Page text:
Recorded: 31 May 2003
Sure. No, some people imagine that, you know, you have this part of your brain that’s the religious part, and this part for the scientific part and at any given moment you can only let one of those operate or you’ll explode. Not true. I am both of those things at all times. I think they’re incredibly integrate-able. So science is the way that you investigate the natural world. It’s the only trustworthy way to do so. But the natural world from my view doesn’t answer an awful lot of interesting questions like why are we here anyway? Is there a God? And does that person care about me? And what is love all about? And all of those questions which I think science doesn’t help you all that much with. So if you’re going to limit yourself to the natural world and to the scientific view I think you end up sort of one-dimensional... And I’m happy to have this other part of me that’s thinking about those other issues. And just as I think science is the way to look at the natural world, I think faith is the way to look at the spiritual world. And everybody has to figure out what their view is of that. That’s not an entirely sort of emotional, oh; I’ve had an experience of revelation, at least it wasn’t for me. It’s also an intellectual adventure and a fascinating one. There’s a lot of logic that can be brought to bear on the question of does it make sense that there’s a god or not. And a lot of scientists, I don’t think have actually considered that.
Who made God? Well, you know, that implies that someone would need to make God. I think if God has meaning then perhaps God doesn’t need to be made. God is not sort of restricted by that sort of need for something else to have created who he or she is. I think God by definition is the creator, not the created.
But I find it totally comfortable to have a conversation like this, although, perhaps not everyone would. And also as one who is sort of doing a scientific experiment or learning something new to think of that in the context of something larger than who we are. To think of that in the context of making a scientific discovery and thinking for yourself, as you once in a while in your life get to do, as a scientist. Wow, that’s something nobody knew before. Maybe it isn’t huge, but it’s something that nobody knew before. And then for me it’s also like well God knew that before. And I just got a chance to glimpse something of God’s amazing ability to understand everything. And that’s a wonderful moment because it’s a moment of scientific revelation but it’s also a moment if you’ll pardon the word—of worship, of appreciating the Almighty. And that makes that moment so much more significant for me than it otherwise would be.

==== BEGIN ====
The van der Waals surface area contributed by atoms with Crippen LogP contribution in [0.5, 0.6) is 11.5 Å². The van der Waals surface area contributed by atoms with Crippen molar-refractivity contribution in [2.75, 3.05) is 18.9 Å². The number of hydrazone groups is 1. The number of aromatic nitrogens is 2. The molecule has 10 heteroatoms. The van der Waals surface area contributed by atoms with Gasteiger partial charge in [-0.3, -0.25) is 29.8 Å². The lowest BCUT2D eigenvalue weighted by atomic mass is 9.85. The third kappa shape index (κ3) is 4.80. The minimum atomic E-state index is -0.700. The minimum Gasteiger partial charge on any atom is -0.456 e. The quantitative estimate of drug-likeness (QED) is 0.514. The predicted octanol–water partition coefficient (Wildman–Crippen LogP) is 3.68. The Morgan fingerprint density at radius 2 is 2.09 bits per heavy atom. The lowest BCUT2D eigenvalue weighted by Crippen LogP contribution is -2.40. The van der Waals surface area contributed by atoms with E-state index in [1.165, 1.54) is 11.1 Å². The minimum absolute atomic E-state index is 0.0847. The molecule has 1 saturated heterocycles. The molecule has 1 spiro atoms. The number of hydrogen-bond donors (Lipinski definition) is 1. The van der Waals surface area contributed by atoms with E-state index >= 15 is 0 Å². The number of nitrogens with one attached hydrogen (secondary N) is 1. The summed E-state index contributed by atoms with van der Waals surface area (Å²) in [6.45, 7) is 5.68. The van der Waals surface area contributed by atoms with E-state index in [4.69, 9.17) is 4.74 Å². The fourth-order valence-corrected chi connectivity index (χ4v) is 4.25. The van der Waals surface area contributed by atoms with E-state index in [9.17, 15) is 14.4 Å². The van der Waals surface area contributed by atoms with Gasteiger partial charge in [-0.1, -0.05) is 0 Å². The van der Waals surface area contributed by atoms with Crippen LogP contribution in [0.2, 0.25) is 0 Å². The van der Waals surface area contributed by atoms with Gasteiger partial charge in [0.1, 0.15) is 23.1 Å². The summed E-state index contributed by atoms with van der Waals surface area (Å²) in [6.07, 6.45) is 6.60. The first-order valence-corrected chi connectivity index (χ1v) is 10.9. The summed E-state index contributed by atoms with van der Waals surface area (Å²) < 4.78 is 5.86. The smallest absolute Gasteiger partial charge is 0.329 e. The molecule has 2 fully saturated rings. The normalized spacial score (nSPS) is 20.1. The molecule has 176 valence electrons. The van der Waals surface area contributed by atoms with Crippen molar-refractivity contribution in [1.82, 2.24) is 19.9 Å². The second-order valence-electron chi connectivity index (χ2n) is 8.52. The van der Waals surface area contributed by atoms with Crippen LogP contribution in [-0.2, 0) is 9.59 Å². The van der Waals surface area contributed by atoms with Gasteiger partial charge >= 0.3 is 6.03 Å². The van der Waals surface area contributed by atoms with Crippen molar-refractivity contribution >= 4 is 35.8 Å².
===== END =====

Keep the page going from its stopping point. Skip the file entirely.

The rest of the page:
Francis Collins earned a B.S. in Chemistry from the University of Virginia (1970), a Ph.D. in Physical Chemistry from Yale University (1974), and an M.D. from the University of North Carolina (1977). While a researcher at the University of Michigan (1984-1993), he pioneered “positional cloning” methods which resulted in the Collins team and their collaborators isolating the genes responsible for cystic fibrosis, Huntington’s disease, neurofibromatosis, and others.
In 1993 he accepted leadership of the Human Genome Project (HGP) by becoming Director of the National Center for Human Genome Research (NHGRI). With Dr. Collins as head of the NHGRI, the HGP attained its goal of sequencing all 3 billion base pairs of the human genome.
He has attended all of the Cold Spring Harbor meetings on genomics.